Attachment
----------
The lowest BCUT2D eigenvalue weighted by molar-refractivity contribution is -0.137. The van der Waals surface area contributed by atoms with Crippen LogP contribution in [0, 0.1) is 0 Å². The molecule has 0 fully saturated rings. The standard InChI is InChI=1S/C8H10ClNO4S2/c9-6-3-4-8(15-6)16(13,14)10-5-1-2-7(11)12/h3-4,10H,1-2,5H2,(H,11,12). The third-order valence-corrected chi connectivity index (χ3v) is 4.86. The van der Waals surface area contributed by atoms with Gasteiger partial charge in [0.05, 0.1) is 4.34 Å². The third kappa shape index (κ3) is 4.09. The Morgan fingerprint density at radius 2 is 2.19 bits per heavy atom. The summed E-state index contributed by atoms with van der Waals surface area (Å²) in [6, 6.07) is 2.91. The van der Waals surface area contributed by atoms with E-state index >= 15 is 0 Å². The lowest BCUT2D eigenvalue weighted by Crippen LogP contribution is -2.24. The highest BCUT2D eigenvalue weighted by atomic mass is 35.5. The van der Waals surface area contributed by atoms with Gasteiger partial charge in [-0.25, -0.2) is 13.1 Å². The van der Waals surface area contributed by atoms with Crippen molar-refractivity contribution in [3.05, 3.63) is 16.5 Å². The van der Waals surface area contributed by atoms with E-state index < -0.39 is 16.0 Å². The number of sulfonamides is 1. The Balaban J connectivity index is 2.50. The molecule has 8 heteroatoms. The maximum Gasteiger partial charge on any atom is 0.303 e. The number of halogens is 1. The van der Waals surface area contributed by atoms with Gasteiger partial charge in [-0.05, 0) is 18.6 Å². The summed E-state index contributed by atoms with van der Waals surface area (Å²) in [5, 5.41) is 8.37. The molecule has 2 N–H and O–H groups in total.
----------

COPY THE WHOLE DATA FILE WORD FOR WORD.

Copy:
The lowest BCUT2D eigenvalue weighted by molar-refractivity contribution is -0.137. The van der Waals surface area contributed by atoms with Crippen LogP contribution in [0, 0.1) is 0 Å². The molecule has 0 fully saturated rings. The standard InChI is InChI=1S/C8H10ClNO4S2/c9-6-3-4-8(15-6)16(13,14)10-5-1-2-7(11)12/h3-4,10H,1-2,5H2,(H,11,12). The third-order valence-corrected chi connectivity index (χ3v) is 4.86. The van der Waals surface area contributed by atoms with Gasteiger partial charge in [0.05, 0.1) is 4.34 Å². The third kappa shape index (κ3) is 4.09. The Morgan fingerprint density at radius 2 is 2.19 bits per heavy atom. The summed E-state index contributed by atoms with van der Waals surface area (Å²) in [6, 6.07) is 2.91. The van der Waals surface area contributed by atoms with E-state index >= 15 is 0 Å². The lowest BCUT2D eigenvalue weighted by Crippen LogP contribution is -2.24. The highest BCUT2D eigenvalue weighted by atomic mass is 35.5. The van der Waals surface area contributed by atoms with Gasteiger partial charge in [-0.25, -0.2) is 13.1 Å². The van der Waals surface area contributed by atoms with Crippen molar-refractivity contribution in [3.05, 3.63) is 16.5 Å². The van der Waals surface area contributed by atoms with E-state index < -0.39 is 16.0 Å². The number of sulfonamides is 1. The Balaban J connectivity index is 2.50. The molecule has 8 heteroatoms. The maximum Gasteiger partial charge on any atom is 0.303 e. The number of halogens is 1. The van der Waals surface area contributed by atoms with Gasteiger partial charge in [-0.05, 0) is 18.6 Å². The summed E-state index contributed by atoms with van der Waals surface area (Å²) in [5, 5.41) is 8.37. The molecule has 2 N–H and O–H groups in total.